Five Important Books (or, Another Meme)

Mike Koke tagged me with the book meme that’s been floating around.  I already listed three influential books a little while back but I think the rules of this one state that I’m supposed to list five books that influenced the way I read Scripture.  I don’t know that there are five books that have had such influence on me.  If I really think about it then I’d say:

  1. The Gospel of Luke because Jesus walked with the disciples on the road to Emmaus and showed them all the things in the Hebrew Scriptures that pertained to him (Lk. 24:27).  This influenced me to read the Scriptures christocentrically.
  2. The Gospel of John because Jesus told the Jews that Moses wrote of him (Jo. 5:46).  Same reason as above.
  3. Craig Evans’ Fabricating Jesus was the first book that made me think that inerrancy wasn’t necessary for the Bible to be authoritative.
  4. Richard Bauckham’s The Testimony of the Beloved Disciple contained an essay that was persuasive enough to ultimately make me abandon belief in the so-called Johannine Community.  Reading his essays in The Gospels for All Christians and sections of Jesus and the Eyewitnesses only strengthened this position.
  5. Gleason Archer’s New International Encyclopedia of Bible Difficulties was influential in so far as it taught me how I don’t want to interpret the tough parts of Scripture.  There were plenty of places where his explanations made sense and were satifying, but there were also many where his harmonizing seemed tortured, even to an ardent inerrantist (at the time) such as myself.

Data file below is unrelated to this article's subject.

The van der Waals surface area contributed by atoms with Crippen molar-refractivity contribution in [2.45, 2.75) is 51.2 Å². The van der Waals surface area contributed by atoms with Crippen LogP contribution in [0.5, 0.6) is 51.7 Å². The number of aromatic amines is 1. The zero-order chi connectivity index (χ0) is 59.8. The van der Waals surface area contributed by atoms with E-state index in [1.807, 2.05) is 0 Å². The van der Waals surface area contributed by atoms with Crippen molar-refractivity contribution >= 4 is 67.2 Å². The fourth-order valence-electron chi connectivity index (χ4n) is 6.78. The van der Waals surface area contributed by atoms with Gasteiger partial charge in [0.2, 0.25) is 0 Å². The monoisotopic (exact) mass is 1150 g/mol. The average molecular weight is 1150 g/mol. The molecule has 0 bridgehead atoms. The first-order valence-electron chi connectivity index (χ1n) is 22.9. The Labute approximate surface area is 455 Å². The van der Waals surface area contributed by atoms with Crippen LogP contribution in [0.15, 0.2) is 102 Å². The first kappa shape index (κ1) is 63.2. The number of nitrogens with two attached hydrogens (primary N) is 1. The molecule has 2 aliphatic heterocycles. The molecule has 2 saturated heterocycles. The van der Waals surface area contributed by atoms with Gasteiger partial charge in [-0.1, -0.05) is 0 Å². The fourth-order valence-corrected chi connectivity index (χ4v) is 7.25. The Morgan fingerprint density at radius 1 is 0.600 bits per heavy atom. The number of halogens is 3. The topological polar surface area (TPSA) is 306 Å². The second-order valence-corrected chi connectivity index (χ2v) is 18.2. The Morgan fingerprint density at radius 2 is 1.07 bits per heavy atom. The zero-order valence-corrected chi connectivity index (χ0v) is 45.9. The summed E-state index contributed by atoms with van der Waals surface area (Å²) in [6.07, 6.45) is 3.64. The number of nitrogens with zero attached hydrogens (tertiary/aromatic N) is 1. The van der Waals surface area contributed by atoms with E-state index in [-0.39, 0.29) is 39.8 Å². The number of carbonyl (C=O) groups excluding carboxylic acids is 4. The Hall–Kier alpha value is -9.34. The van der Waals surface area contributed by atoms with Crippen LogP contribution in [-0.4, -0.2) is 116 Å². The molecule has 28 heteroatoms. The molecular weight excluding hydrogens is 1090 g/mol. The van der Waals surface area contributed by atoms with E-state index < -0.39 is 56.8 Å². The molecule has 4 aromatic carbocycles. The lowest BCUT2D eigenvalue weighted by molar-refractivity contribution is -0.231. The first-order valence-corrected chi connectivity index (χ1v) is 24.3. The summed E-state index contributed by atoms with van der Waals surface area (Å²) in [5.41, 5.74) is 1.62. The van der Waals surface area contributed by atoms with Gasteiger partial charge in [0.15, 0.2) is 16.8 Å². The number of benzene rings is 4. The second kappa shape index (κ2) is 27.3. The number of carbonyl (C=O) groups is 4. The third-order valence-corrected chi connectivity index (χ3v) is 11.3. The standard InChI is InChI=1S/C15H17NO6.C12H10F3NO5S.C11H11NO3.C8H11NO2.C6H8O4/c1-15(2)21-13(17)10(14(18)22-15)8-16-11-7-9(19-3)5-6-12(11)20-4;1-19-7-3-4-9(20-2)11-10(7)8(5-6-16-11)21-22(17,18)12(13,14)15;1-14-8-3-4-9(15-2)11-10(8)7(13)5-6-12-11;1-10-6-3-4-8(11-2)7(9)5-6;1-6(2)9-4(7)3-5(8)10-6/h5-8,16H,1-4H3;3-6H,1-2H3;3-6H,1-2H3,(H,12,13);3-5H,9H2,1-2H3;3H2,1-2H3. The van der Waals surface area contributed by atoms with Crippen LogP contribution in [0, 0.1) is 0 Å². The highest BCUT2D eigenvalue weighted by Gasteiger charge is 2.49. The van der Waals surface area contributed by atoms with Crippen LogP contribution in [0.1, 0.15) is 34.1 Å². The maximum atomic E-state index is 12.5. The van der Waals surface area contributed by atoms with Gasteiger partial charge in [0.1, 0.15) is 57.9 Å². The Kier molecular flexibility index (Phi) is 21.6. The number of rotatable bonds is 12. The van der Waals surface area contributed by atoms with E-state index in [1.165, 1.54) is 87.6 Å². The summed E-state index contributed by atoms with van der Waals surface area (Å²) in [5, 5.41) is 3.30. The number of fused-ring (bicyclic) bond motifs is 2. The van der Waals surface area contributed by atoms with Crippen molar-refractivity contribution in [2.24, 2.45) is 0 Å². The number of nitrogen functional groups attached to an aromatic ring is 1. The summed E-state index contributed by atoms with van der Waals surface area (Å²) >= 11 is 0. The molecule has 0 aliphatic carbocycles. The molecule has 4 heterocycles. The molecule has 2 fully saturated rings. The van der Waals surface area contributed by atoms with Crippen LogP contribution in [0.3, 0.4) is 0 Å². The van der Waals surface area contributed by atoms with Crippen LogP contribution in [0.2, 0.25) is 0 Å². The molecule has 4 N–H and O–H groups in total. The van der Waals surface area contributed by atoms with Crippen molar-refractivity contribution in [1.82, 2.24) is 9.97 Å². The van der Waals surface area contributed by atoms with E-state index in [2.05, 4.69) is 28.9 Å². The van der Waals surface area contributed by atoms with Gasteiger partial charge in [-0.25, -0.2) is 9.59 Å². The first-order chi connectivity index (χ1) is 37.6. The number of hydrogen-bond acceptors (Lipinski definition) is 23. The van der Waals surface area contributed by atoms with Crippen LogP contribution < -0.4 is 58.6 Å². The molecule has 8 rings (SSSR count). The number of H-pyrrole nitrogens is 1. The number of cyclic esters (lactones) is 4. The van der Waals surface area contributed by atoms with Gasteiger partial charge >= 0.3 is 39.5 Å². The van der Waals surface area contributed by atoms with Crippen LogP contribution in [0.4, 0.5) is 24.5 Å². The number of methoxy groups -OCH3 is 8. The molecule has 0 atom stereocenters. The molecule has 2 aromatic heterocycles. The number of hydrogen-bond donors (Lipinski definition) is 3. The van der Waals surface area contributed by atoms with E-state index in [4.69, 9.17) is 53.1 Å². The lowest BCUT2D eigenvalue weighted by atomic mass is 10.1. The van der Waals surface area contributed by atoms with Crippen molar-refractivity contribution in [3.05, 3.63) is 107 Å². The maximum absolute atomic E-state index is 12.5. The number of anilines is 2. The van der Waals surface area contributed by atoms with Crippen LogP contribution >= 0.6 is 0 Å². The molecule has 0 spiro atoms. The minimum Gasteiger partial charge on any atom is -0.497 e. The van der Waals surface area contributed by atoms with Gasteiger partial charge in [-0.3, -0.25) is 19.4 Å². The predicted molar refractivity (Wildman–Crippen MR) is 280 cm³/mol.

That’s about it to be honest.  I’d like to say Gordon Fee and Douglas Stuart’s How to Read the Bible for All Its Worth was influential but I just read it recently and it only confirmed things that I was already doing.  And I’ve read some Barth, and some Bultmann, and plenty of others who have had plenty to say, but their words have had zero effect on the way I read the Bible.

I like book memes so to keep this one going I’ll tag the newest bunch of WordPress converts: Esteban Vázquez, Rich S., Michael Metts, Josh McManaway, and Gary Zimmerli.


21 thoughts on “Five Important Books (or, Another Meme)

  1. Nick, 1 and 2 are excellent observations. Romans 1:1-4 might fit that category also, where Paul explicitly says that Jesus is the fulfillment of OT prophecy.

    This will make a great idea for a post. Thanks for the tag.

  2. The Gospel of Luke because Jesus walked with the disciples on the road to Emmaus and showed them all the things in the Hebrew Scriptures that pertained to him…

    I think there should be a meme includes conversations in the bible you wish you could have eavesdropped on. The one you mention and the one Paul mentions in Galatians where he spent two weeks with Peter have to be my top two!

  3. I understood the task as five books outside Scripture that help us understand Scripture. What do I know? LOL

    Philip, my understanding is that a christocentric reading of Scripture includes christocentric reading of the OT based on John 5:39, Luke 24:44-45 , Acts 8:35, 2 Timothy 3:14-15, etc.

  4. Will: Yeah, the Galatians conversations would probably be very interesting. After all, we’ve been told on many an occasion that we can be sure they talked about more than just the weather!